Seminar paper from the year 2012 in the subject Business economics - Investment and Finance, grade: 9.0, Maastricht University (SBE), course: Intermediate Financial Management (IFM), language: English, abstract: Boudoir’s, Inc. is a profitable, growing company but has exhausted nearly all sources of financing, because they already pledged most of their assets as collateral to support growth. Theory assumes a match of the predicted assets useful life and its financing. Therefore a leasing agreement, especially taking into consideration the low amount, matches the cost of the asset with the corresponding cash flows produced by the asset. Furthermore, financing the new building and the fixtures for the new outlet with a leasing agreement provides an additional benefit because leasing agreements do not appear on the balance sheet of a company. In addition, lease payments are deducted....
Seminar paper from the year 2012 in the subject Business economics - Investment and Finance, grade: 9.0, Maastricht University (SBE), course: intermediate financial management (IFM), language: English, abstract: Today, DPF is in a weaker situation than the industry average and compared with itself historically. The current ratio fell from of 3.9, which is above industry average, in 1985 to 1.28, which is below average, in 1995. DPF’s is half as big as the industry average indicating a lower than average ability to meet their short-term obligations if they were due now. Furthermore, the current ratio measures how efficient a company can turn its products into cash, therefore a below industry average ratio indicates weaknesses in their operations (Investopedia, 2012). Over the last ten years the debt ratio increased from 35.3%, which was back then already above industry average [...]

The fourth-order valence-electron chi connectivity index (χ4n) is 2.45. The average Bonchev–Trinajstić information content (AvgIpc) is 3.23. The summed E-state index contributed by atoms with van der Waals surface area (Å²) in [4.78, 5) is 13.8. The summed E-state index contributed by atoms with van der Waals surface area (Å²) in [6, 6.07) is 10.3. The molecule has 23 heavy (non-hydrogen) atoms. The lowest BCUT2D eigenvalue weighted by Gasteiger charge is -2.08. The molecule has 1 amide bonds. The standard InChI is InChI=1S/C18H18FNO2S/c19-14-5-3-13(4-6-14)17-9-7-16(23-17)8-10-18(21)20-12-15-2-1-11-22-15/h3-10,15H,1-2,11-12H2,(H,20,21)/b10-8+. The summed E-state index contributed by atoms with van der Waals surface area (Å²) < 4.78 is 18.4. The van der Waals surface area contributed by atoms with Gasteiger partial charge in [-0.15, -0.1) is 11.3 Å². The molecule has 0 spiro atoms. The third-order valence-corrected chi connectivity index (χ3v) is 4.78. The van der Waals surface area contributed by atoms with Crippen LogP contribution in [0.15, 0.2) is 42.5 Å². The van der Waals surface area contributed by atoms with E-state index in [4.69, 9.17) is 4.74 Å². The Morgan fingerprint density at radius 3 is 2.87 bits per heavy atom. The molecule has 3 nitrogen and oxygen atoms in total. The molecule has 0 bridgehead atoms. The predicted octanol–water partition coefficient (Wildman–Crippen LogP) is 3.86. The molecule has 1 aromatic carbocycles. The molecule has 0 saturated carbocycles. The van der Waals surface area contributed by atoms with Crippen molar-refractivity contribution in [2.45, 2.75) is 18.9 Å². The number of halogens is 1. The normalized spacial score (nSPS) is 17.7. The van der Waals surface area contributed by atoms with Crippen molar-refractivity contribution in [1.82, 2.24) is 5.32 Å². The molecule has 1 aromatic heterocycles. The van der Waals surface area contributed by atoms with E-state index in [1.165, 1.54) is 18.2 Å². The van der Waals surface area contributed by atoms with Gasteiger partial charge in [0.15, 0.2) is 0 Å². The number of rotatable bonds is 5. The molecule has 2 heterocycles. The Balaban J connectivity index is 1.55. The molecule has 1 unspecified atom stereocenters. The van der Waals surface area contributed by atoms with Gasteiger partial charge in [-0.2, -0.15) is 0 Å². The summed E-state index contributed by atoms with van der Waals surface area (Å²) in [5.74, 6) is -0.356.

Essay from the year 2012 in the subject Politics - International Politics - Topic: European Union, grade: 8,0, Maastricht University, language: English, abstract: In an ever more regulated world with a fast changing environment, the task of political strategic management, in former times viewed as cost, becomes crucial for companies trying to exploit opportunities. The growing number of company representatives in Brussels and Washington indicates this. Especially for companies with a business model dependent on the political environment, policies and legal framework, political management becomes as important as basic functions such as marketing. The following paper provides a guideline how companies can influence their political environment to maintain or create value in different societal-political contexts. It starts with the explanation of a compliance-based approach and continues with the influence-oriented approach. Four strategies are outlined, supplemented by means to accomplish the aim and classified within the societal-political contexts of corporatism and pluralism. Finally, there is a recommendation for firms which strategy to choose with respect to their societal-political context.